University of Wisconsin-Eau Claire


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Geography Professor to Appear
In Upcoming NOVA Program

 MAILED:  Nov. 23, 2004

EAU CLAIRE — A film that follows a group of scientists and biblical scholars — including a University of Wisconsin-Eau Claire geography professor and one of his students — will be broadcast on an upcoming edition of the PBS science television series NOVA.

"Ancient Refuge in the Holy Land " will premier locally at 7 p.m. Tuesday, Nov. 30, on Wisconsin Public Television. The original broadcast will be seen one week earlier, Nov. 23, in Milwaukee and other parts of the country.

In this program NOVA explores a remote cave in the Judean desert, the Cave of Letters , with the Jewish historian Richard Freund of the University of Hartford, who believed earlier explorations of the cave were incomplete because of the thick layer of debris five to 15 feet deep on the cave floor.

Freund's expedition was equipped with state-of-the-art technology including ground penetrating radar operated by Harry Jol, associate professor of geography, and Christopher Morton, a computer science major who graduated from UW-Eau Claire in 2001.

Jol said GPR has been used in archaeology before but rarely in a cave. GPR sends a signal into the rocks, which comes back to a computer that generates an image of the subsurface, allowing researchers to see potential spaces between rocks where artifacts would most likely be found. Then an endoscope was used to locate and take pictures of artifacts.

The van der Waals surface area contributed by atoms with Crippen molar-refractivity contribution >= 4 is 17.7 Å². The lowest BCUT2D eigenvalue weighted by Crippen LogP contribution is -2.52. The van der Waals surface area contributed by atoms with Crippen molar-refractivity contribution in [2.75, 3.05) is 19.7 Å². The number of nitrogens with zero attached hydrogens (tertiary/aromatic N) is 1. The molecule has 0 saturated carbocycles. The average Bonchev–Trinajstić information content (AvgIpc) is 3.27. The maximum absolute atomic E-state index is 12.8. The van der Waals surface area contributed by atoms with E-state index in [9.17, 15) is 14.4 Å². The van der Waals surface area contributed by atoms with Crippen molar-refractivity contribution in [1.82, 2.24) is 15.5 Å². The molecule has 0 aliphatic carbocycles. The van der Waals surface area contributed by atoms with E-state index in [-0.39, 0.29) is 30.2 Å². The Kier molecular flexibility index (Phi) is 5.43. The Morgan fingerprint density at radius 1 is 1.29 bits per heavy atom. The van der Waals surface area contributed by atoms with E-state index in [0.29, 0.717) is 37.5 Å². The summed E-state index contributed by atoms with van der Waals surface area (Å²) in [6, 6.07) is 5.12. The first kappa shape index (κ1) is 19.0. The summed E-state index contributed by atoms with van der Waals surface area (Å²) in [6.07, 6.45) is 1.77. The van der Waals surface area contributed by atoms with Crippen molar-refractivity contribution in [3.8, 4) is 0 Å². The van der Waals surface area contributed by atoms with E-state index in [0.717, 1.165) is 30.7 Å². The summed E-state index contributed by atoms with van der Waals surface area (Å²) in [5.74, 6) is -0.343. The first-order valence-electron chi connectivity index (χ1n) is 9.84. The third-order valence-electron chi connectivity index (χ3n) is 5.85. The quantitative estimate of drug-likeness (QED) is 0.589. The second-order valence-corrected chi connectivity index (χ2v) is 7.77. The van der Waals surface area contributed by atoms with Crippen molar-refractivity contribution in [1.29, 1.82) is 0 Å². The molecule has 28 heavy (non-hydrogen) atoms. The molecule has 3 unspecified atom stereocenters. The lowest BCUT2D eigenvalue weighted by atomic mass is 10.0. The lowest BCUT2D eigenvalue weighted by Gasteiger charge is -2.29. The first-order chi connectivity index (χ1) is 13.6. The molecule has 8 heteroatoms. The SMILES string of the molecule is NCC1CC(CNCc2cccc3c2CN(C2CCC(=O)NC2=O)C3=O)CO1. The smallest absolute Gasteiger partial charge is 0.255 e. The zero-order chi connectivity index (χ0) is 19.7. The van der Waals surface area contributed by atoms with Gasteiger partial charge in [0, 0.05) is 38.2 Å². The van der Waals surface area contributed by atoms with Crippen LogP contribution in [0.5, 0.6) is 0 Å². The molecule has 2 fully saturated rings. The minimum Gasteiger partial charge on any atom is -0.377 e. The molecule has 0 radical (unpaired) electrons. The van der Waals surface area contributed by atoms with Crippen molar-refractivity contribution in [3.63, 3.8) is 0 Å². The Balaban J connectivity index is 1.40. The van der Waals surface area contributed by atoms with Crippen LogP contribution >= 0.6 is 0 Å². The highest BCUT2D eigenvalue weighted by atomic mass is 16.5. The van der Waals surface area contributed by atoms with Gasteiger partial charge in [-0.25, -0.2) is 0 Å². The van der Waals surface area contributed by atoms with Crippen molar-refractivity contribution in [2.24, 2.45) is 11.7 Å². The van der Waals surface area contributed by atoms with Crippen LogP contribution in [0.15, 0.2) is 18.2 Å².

"I was involved in the collection of the GPR data that led to several of the discoveries," Jol said. "Chris Morton was involved in many aspects of the cave excavation as well as recording the finds."

According to the program description on the NOVA Web site, Freund's results have sharpened the picture of life and death in the cave complex, which cuts more than 300 yards deep into a virtually inaccessible cliff west of the Dead Sea.

"Freund hypothesizes that the cave was used multiple times as a refuge and hiding place," the description says. "More controversially, his theory suggests that Jews of the era assimilated decorative aspects of Roman mythology to the point of including mythological figures on their holiest objects. Freund makes a convincing case involving carbon-14 dating, comparison with other artifacts, and the fact that pagan motifs are featured on the Temple's great menorah."

University and community members are invited to watch the NOVA program with Jol on the big screen in Phillips Hall 007 at 7 p.m. Nov. 30. He will be available for questions after the show.

A Web site that is housed at UW-Eau Claire was developed by Morton and includes information about the cave excavation. Information about the program and NOVA's TV schedule is available online.



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 Judy Berthiaume, Director
UW-Eau Claire News Bureau
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Updated: November 23, 2004